A mass of shriveled grapes emerges, losing up to 60% of their water content. Then, with great precision and care, they are pressed to release the most concentrated and ‘thick’ juice imaginable. Fermentation often occurs in used oak barrels, although concrete is also employed. The vinification will stop when the desired amount of residual sugar remains in the wine – usually, the yeast is exhausted by the volume of sugar, terminating the fermentation naturally. Alternatively, the winemaker can chill the wine or add sulfur to halt the process. The best wines are then matured in barrel – or tank – for several years, gaining depth and complexity. They are then sterile filtered and bottled.
Of course, the critical mass of Malvasia wines are fermented dry, as this is what the market demands. Here, approaches and attitudes can vary wildly: cool fermentation in stainless steel produces a very clean expression of the grape, with crisp acidity and stone fruit flavors. However, the antithesis of this ‘play it safe’ philosophy is becoming more popular among Italy’s younger oenologists. Zidarich, nestled in the mountains of Friuli-Venezia, is a poster child for this movement. In the deep limestone cellars of this magnificent winery, Benjamin Zidarich carries out fermentation and aging in machine-carved pieces of the local stone. Hand-harvested berries are crushed (but not pressed) and allowed to ferment spontaneously in these stone vessels, with prolonged skin contact and maturation on the fine lees. The maceration is long, and the use of sulfur is minimal. After maturation on the fine lees in Slavonian oak, the wines are racked and bottled. Rich in phenolic extract, it is an interpretation of Malvasia that will not appeal to everyone. But the wine’s complexity and depth cannot be questioned.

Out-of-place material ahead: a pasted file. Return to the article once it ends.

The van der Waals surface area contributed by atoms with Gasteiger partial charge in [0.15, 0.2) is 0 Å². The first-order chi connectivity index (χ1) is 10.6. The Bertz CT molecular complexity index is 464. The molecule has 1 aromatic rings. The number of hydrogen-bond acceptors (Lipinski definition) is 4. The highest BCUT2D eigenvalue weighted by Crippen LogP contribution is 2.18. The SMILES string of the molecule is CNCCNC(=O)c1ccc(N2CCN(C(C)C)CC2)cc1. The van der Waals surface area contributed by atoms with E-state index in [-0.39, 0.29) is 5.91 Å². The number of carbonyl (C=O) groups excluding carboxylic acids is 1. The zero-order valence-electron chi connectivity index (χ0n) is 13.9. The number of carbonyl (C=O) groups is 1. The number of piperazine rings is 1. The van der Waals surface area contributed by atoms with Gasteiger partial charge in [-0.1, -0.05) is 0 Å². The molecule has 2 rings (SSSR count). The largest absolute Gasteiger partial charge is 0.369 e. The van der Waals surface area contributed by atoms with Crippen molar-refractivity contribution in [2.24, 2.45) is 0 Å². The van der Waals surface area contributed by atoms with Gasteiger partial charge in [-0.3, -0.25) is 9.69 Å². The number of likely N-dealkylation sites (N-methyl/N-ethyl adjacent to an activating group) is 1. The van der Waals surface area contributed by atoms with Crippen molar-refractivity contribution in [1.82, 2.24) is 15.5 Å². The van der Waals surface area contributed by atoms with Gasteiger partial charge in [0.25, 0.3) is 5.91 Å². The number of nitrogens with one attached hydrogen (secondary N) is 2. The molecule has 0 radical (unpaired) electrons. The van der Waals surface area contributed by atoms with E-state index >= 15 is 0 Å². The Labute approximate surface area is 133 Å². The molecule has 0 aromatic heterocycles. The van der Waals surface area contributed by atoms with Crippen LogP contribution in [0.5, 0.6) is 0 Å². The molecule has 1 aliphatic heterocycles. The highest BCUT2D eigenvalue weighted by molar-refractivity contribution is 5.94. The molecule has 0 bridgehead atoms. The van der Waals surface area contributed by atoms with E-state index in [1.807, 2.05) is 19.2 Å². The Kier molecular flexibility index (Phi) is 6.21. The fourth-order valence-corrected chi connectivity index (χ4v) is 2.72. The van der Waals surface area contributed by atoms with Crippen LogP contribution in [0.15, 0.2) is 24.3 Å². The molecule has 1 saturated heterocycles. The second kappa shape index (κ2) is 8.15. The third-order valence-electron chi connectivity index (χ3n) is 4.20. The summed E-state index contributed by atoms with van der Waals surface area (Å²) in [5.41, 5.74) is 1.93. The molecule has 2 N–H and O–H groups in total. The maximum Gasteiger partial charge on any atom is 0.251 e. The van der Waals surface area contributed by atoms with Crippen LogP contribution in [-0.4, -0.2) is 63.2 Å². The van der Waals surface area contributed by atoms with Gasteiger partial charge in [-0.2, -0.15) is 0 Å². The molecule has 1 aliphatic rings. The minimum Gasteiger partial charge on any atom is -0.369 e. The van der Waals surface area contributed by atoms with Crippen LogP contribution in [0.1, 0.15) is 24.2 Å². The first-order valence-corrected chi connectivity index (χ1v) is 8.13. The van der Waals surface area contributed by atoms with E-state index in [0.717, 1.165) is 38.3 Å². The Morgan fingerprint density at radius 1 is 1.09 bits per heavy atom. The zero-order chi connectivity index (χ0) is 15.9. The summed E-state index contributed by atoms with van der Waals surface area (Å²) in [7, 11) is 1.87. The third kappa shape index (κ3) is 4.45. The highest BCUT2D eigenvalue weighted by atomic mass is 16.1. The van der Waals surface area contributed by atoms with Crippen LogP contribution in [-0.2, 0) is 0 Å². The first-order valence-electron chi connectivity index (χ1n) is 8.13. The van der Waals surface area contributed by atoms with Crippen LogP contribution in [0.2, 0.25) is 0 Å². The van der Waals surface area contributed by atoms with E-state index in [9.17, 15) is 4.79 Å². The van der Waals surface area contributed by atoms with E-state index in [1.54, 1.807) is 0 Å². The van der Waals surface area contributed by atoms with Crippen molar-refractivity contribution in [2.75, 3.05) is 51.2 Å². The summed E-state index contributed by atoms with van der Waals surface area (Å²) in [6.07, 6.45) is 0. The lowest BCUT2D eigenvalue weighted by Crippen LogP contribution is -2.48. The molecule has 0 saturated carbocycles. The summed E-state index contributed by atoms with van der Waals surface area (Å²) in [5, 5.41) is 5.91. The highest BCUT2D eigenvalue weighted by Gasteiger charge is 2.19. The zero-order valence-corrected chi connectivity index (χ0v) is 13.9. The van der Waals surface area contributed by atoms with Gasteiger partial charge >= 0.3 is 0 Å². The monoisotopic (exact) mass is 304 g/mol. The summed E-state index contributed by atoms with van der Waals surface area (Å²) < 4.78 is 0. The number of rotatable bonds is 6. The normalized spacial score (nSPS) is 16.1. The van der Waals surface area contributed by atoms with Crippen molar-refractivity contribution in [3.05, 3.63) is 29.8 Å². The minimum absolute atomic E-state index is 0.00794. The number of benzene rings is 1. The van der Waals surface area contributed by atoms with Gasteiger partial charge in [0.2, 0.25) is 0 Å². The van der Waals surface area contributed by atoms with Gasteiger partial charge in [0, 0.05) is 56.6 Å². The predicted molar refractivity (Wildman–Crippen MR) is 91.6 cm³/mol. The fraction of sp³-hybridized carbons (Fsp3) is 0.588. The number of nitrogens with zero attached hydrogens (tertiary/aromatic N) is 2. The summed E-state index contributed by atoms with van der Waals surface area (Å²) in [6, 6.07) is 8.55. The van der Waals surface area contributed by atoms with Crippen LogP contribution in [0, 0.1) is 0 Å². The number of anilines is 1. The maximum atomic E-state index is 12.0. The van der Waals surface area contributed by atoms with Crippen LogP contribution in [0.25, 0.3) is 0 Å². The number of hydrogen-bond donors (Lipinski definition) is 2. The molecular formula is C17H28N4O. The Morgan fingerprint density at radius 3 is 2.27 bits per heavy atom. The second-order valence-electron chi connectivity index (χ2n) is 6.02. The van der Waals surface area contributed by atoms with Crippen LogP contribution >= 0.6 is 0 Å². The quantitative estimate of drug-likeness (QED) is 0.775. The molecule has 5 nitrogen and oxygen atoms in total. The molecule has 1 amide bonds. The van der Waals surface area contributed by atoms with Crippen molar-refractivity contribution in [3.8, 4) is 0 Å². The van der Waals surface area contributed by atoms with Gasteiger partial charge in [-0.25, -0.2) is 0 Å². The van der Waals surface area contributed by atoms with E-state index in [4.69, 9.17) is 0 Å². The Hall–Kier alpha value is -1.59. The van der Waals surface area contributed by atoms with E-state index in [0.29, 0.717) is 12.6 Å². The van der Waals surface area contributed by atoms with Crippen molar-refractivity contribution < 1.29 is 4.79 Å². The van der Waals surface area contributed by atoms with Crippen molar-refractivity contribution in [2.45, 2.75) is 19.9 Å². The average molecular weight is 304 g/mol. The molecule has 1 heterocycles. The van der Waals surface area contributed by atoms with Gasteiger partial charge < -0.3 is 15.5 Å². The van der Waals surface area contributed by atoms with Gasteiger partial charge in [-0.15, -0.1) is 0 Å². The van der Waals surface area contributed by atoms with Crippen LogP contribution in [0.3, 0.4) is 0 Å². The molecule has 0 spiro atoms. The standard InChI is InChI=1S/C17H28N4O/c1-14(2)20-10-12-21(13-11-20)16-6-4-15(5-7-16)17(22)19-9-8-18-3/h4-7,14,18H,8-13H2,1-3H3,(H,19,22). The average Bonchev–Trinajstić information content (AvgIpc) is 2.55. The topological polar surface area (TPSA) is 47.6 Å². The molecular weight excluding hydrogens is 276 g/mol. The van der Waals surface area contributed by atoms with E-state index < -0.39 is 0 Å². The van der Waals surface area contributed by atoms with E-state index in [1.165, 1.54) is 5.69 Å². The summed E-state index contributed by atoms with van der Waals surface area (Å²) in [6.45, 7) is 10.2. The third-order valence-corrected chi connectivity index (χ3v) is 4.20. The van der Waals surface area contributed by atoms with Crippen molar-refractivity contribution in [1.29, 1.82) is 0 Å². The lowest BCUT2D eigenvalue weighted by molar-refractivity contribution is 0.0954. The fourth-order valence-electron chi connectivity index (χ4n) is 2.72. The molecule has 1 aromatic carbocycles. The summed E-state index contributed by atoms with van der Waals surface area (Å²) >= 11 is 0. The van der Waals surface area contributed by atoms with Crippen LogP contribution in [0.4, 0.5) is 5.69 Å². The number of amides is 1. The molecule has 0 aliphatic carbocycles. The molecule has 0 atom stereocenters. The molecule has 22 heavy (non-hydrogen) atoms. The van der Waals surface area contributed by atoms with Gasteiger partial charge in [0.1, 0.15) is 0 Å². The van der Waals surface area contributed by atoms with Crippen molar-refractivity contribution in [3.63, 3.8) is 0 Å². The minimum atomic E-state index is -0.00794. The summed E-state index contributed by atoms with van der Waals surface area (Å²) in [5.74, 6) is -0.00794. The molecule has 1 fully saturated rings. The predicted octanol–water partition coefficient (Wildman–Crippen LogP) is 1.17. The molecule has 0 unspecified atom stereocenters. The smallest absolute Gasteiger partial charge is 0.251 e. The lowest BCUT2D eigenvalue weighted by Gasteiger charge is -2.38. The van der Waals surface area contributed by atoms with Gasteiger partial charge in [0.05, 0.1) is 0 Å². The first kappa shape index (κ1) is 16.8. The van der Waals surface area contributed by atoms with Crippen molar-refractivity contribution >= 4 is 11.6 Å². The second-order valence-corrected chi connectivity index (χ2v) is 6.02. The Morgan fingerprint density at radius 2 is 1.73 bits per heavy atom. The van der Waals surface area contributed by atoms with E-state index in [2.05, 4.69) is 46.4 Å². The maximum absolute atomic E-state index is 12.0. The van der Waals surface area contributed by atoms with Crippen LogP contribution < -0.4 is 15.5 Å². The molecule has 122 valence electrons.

A grape for all seasons
Malvasia cannot be pigeonholed. It comes in various guises and styles, from the unoaked saline whites of contemporary Sicily to the inimitable dessert wines of Lipari. Indeed, there is a bottle – and price point – for a range of occasions and celebrations. But most importantly, Malvasia provides the ideal pairing for every season, whether that’s a bitterly cold December morning or the beauty of a July evening.